The temporary local folder can still help with certain scenarios where nothing else quite fits. Take for instance having a massive file (say a 150 GB one). Now say that it’s in a ‘legacy’ shared folder, with most devices set to use small blocks. Now let’s say you’re expecting each device to change the file just a little bit at some point in the near future. Because of the issues with block sizes, it may be reasonable to reflink the share (or this file) into a temporary local share set to use large blocks. Syncthing will then hash it, and effectively keep both the small block hashes and the large block hashes on hand. So when another device changes the file, the file need not be transferred in full, regardless of whether the device that changed it used small blocks or large ones.
Another scenario is when all sides have the contents of files, but some have inaccurate metadata, and uptime is important. If, say, five devices are all up‐to‐date but two new ones are to join the share, simply adding them would cause lots of metadata changes to take place that you may not want. But by the same token, you might not be able to set the others to send‐only because it is important that they continue to work and synchronize correctly while the new devices are set up. If a device ends up with a broken database and needs to have it be recreated while the share must continue operating for the other devices, such a solution may also be appropriate given the right conditions.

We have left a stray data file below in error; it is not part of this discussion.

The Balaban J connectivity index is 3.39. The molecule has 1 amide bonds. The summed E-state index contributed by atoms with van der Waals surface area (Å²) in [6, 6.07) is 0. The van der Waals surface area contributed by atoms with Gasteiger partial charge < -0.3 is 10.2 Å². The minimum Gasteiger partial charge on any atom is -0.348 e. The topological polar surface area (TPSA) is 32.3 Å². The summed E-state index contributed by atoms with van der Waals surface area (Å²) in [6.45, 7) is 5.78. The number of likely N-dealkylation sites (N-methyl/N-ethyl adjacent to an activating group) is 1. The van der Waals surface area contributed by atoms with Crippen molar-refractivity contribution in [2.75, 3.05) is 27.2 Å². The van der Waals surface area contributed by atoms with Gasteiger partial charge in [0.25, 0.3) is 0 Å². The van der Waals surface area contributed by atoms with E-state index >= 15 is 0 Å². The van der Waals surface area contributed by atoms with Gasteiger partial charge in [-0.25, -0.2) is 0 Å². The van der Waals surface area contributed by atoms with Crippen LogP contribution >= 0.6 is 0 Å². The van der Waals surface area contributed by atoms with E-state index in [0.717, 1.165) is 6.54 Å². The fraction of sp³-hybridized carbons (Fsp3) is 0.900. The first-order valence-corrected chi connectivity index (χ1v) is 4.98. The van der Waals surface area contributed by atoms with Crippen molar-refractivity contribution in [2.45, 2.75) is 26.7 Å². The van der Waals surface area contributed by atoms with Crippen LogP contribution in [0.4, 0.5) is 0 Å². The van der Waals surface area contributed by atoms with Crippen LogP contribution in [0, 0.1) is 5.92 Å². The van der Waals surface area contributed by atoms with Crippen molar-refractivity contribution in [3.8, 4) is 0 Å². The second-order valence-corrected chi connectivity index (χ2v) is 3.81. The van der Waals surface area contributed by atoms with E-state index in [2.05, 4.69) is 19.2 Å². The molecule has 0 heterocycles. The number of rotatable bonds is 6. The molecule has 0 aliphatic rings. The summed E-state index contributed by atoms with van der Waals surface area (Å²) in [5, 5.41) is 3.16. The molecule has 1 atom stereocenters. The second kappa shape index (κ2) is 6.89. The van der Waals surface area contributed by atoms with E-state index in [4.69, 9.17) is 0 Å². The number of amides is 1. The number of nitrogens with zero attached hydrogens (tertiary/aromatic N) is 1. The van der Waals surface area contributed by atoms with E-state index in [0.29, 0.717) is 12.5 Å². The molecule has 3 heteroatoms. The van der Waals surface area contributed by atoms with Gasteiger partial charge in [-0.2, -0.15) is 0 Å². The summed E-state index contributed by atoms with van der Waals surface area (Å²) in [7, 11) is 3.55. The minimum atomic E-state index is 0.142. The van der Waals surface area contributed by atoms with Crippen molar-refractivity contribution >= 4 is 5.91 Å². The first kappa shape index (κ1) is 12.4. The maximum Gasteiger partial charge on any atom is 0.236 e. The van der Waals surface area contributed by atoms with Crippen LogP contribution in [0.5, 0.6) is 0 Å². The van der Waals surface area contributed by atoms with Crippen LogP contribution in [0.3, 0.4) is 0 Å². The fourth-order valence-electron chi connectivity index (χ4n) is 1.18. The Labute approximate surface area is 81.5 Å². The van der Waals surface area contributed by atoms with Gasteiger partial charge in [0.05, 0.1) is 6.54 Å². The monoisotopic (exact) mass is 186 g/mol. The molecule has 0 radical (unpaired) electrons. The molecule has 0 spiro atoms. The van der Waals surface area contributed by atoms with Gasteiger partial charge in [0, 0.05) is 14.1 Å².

I have scenarios such as these happen occasionally (particularly this past year), and using the temporary local share has been useful, so I just wanted to put it out there as an option. Syncing afresh takes my devices over a month to complete, so any shortcuts to allow the integrity of data and metadata to be preserved while speeding up sychronizing and not sacrificing uptime are important to me.
I’m sad to hear that the enhancement for reflink support won’t help with this scenario. I have situations like this pop up occasionally and I have had devices spend weeks of uptime simply copying files between folders so I really hoped this solution might obviate the need for all that useless physical copying. If the opportunity should arise in the future to detect duplicate files in such a way that they can be reflinked, I would really appreciate it!